people who live in the country areas have rights, too,” Mitchell
said. “We do get reports of people who shine into houses.
Thirty-five years ago people shined with sealed-beam light bulbs
that maybe shined a quarter mile. Now there are multi-million
candlepower lights, and they can shine from one road to the next. I
have had mothers call me and tell me their kids don’t want to go to
sleep because they are afraid of the shiners.
“We used to see a lot of (families) out shining deer. Now they
are shining to shoot raccoons or deer, or it is kids driving around
drinking beer. We very rarely run into somebody who is shining that
is not violating”
Mitchell said these people are already violating the law and a
shining ban would not likely change their attitudes. However, if a
ban was in place, these violators would “stick out like a sore
thumb.” Since shining is legal, people engaging in the practice
usually are not reported. With a ban, anyone shining would be
targeted to be stopped by law enforcement officers.
One concern is that Ozaukee County would be an island where
shining is banned, but in surrounding counties shining would be
legal. Mitchell has experience with that situation because the town
of Trenton in Washington County is the only town in that county
with a ban.
“To begin with, we had a few warnings (in Trenton),” Mitchell
said. “Now, the ban has really curbed shining. I don’t think I have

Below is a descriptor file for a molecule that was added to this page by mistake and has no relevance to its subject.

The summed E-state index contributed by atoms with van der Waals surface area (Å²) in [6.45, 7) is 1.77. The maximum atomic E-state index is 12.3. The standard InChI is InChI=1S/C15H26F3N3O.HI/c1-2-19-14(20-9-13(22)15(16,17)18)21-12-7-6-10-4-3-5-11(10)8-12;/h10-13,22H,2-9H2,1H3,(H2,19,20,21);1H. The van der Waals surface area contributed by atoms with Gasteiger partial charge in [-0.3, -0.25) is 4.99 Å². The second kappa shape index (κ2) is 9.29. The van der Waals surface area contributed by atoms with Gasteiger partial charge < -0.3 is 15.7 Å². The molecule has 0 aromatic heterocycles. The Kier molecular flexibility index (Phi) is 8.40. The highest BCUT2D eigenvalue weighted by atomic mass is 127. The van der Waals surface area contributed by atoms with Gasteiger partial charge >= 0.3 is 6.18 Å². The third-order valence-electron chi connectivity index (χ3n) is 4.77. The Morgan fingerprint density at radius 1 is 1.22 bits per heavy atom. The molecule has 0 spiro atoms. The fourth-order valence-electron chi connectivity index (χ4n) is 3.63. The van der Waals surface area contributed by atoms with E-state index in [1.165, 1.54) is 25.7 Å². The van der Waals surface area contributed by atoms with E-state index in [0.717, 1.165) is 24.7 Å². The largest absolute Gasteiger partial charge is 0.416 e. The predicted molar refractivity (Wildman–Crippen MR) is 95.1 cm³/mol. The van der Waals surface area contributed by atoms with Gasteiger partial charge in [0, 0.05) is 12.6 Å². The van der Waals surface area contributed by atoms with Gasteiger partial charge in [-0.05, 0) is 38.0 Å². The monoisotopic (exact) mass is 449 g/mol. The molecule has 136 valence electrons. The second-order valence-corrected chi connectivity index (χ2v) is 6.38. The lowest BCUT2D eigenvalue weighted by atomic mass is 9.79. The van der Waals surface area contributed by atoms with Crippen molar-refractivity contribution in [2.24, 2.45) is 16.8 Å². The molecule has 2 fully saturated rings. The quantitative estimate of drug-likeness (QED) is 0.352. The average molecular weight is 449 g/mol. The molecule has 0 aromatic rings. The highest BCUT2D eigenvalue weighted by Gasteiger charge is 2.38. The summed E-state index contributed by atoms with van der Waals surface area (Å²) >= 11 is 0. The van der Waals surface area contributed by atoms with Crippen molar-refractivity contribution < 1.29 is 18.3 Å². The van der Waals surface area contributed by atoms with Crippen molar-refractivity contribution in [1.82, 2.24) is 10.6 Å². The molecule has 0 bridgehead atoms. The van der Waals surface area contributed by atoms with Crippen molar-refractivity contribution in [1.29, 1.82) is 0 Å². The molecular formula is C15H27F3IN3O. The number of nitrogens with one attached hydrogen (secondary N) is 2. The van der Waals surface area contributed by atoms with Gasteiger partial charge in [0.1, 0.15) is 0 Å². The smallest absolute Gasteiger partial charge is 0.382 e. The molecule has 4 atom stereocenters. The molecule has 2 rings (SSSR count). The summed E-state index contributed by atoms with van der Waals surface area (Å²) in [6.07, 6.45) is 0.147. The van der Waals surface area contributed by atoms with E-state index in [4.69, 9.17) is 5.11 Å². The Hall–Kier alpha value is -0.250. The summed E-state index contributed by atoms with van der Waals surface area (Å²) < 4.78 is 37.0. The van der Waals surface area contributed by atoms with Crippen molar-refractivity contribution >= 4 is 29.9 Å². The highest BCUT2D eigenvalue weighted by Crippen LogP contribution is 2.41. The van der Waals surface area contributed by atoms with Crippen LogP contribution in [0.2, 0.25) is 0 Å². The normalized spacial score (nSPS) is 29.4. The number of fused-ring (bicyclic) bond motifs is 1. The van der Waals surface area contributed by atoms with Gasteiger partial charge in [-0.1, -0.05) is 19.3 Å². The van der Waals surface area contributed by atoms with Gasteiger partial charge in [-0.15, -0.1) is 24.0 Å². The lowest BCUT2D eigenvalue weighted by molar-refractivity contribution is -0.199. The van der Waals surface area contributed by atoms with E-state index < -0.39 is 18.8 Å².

had a complaint from the town of Trenton in a couple of years. I do
have concern with doing it township by township. One of the things
brought up in Ozaukee County was just to ban it in some of the
townships in the southern part of the county. The problem that I
see is that the majority of the people do not know where township
boundaries are. People know a lot better where county boundaries
Straub said his department would use discretion if a shining ban
“If they enacted an ordinance we would have to be sensitive to
that fact (that people might be confused with boundaries),” Straub
said. “Our enforcement effort would likely have to include
first-time offenses treated as a warning for a fairly lengthy
period of time until it became known that we were a no-shining
Kaul does not believe the proposal would be a hardship for
hunters or shiners in adjoining counties.
“The ordinance would not interfere with any kind of hunting,”
Kaul said. “It does not limit landowners shining from their own
properties as long as they are not on the roadway. I can’t imagine
the sheriff sitting at the Ozaukee County line waiting for somebody
to come shining. Those properties that are near the border, there
will be some kind of understanding there.”
Stencel said he believes Kaul is trying to push the proposal
through quickly so there would be little public input. “The sad
thing is if the (Milwaukee Journal-Sentinel) would not have printed
an article, people and hunters would not have known what was going
on and all of a sudden we would have had another regulation here,”
Kaul said the proposal is scheduled to be discussed at the
Ozaukee County Public Safety Committee meeting Jan. 20 in Port